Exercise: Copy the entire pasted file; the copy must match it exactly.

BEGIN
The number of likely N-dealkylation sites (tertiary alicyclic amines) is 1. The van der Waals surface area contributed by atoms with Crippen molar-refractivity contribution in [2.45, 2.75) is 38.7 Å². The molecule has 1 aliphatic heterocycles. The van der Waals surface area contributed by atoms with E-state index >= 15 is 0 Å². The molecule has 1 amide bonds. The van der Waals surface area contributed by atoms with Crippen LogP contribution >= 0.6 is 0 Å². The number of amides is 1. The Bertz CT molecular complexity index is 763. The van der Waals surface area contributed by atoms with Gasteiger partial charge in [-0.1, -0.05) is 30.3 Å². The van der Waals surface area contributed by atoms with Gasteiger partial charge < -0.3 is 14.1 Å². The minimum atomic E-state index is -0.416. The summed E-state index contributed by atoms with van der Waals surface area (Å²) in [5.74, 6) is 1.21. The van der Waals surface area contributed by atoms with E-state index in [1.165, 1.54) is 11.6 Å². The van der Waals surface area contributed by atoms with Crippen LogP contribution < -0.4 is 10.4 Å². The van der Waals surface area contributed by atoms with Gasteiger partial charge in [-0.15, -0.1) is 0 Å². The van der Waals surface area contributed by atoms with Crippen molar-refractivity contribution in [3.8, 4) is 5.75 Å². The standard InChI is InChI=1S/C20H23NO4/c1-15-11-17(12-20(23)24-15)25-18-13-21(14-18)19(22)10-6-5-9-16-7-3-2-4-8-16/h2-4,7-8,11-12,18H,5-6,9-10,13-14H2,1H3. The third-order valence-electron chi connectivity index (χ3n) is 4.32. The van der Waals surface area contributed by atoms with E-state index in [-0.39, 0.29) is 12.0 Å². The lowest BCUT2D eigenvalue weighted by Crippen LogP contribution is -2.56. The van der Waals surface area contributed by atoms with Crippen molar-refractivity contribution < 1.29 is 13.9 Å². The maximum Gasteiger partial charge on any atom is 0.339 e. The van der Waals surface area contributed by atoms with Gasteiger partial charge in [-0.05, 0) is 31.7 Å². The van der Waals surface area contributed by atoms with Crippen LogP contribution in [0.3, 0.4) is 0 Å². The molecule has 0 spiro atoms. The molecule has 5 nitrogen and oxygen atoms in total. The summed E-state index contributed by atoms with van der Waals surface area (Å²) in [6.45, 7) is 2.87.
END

The number of likely N-dealkylation sites (tertiary alicyclic amines) is 1. The van der Waals surface area contributed by atoms with Crippen molar-refractivity contribution in [2.45, 2.75) is 38.7 Å². The molecule has 1 aliphatic heterocycles. The van der Waals surface area contributed by atoms with E-state index >= 15 is 0 Å². The molecule has 1 amide bonds. The van der Waals surface area contributed by atoms with Crippen LogP contribution >= 0.6 is 0 Å². The number of amides is 1. The Bertz CT molecular complexity index is 763. The van der Waals surface area contributed by atoms with Gasteiger partial charge in [-0.1, -0.05) is 30.3 Å². The van der Waals surface area contributed by atoms with Gasteiger partial charge < -0.3 is 14.1 Å². The minimum atomic E-state index is -0.416. The summed E-state index contributed by atoms with van der Waals surface area (Å²) in [5.74, 6) is 1.21. The van der Waals surface area contributed by atoms with E-state index in [1.165, 1.54) is 11.6 Å². The van der Waals surface area contributed by atoms with Crippen LogP contribution < -0.4 is 10.4 Å². The van der Waals surface area contributed by atoms with Gasteiger partial charge in [-0.15, -0.1) is 0 Å². The van der Waals surface area contributed by atoms with Crippen molar-refractivity contribution in [3.8, 4) is 5.75 Å². The standard InChI is InChI=1S/C20H23NO4/c1-15-11-17(12-20(23)24-15)25-18-13-21(14-18)19(22)10-6-5-9-16-7-3-2-4-8-16/h2-4,7-8,11-12,18H,5-6,9-10,13-14H2,1H3. The third-order valence-electron chi connectivity index (χ3n) is 4.32. The van der Waals surface area contributed by atoms with E-state index in [-0.39, 0.29) is 12.0 Å². The lowest BCUT2D eigenvalue weighted by Crippen LogP contribution is -2.56. The van der Waals surface area contributed by atoms with Crippen molar-refractivity contribution < 1.29 is 13.9 Å². The maximum Gasteiger partial charge on any atom is 0.339 e. The van der Waals surface area contributed by atoms with Gasteiger partial charge in [-0.05, 0) is 31.7 Å². The van der Waals surface area contributed by atoms with Crippen LogP contribution in [0.3, 0.4) is 0 Å². The molecule has 0 spiro atoms. The molecule has 5 nitrogen and oxygen atoms in total. The summed E-state index contributed by atoms with van der Waals surface area (Å²) in [6.45, 7) is 2.87.